“Your optimism never fails to be a pain in the ass.”

“You’re just saying that to make me feel better.”

* * *

“So what have you got for me?” asked Roy’s psychotic little alchemist.

“Inconclusive,” Maes said briskly. “Almost everyone sent there is set to be executed anyway, and those who aren’t are under life sentences. It is a maximum security prison.”

Ed nodded, apparently not disappointed by this information. “So nobody’s been missing them,” he said. “Military can do whatever they want with them.”

“That would be the conspiracy theorist interpretation, yes,” Maes allowed.

“So all we got is a bunch of guys who nobody’d miss and a bunch of rumors about fucked up human experimentation. I guess I gotta go check the place out myself. Fat lot of help you are.”

The Demon Alchemist was a brat. Who knew? “Whereas you’re incredibly helpful. May I ask how hunting down the Axe was relevant to the investigation?”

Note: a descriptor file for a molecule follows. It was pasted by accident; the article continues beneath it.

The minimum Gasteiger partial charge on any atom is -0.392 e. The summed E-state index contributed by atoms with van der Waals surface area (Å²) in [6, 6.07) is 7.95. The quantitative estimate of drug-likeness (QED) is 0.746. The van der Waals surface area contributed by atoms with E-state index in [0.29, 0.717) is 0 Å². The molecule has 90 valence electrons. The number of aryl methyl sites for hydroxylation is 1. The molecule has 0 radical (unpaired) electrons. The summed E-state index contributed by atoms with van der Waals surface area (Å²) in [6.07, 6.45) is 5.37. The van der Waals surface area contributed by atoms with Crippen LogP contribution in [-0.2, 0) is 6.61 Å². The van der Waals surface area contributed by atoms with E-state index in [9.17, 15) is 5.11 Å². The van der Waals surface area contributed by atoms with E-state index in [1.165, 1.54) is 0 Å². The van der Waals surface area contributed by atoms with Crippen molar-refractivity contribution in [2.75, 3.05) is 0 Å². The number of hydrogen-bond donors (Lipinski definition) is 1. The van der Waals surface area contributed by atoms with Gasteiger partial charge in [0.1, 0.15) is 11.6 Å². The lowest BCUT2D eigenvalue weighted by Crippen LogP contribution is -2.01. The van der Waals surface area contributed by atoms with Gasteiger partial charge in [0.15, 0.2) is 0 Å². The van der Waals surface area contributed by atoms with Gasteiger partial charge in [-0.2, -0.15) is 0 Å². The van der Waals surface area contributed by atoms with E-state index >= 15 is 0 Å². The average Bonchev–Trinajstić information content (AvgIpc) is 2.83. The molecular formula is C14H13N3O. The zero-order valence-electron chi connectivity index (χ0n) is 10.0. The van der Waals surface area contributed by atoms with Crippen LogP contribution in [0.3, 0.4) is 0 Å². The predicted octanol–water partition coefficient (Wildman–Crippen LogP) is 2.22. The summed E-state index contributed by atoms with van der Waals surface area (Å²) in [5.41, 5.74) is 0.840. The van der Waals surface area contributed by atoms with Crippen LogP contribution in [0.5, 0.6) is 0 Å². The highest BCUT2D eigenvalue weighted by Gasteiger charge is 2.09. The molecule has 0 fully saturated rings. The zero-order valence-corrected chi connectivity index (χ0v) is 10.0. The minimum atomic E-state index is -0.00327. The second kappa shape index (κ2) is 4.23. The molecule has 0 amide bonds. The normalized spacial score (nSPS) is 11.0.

Ed gave him a withering look. “Distraction,” he said.

“From what?” Maes asked.

“From you, dumbshit,” Ed snapped. “Think for a second if I am right, and this is a big government conspiracy, even though that’s the most depressing thought I’ve had all year. Guess what wouldn’t be a good idea? To have people notice you’re nosing around looking for stuff on Lab 5. For fuck’s sake. Thought you’d have a better chance of getting away with it if most of the military was trying to find me instead.”

The Demon Alchemist had been trying to protect him. The Demon Alchemist had been using himself as a decoy, for extra added surreal. “Oh,” said Maes. “Thank you.”

Ed eyed him suspiciously. “Whatever,” he muttered.

* * *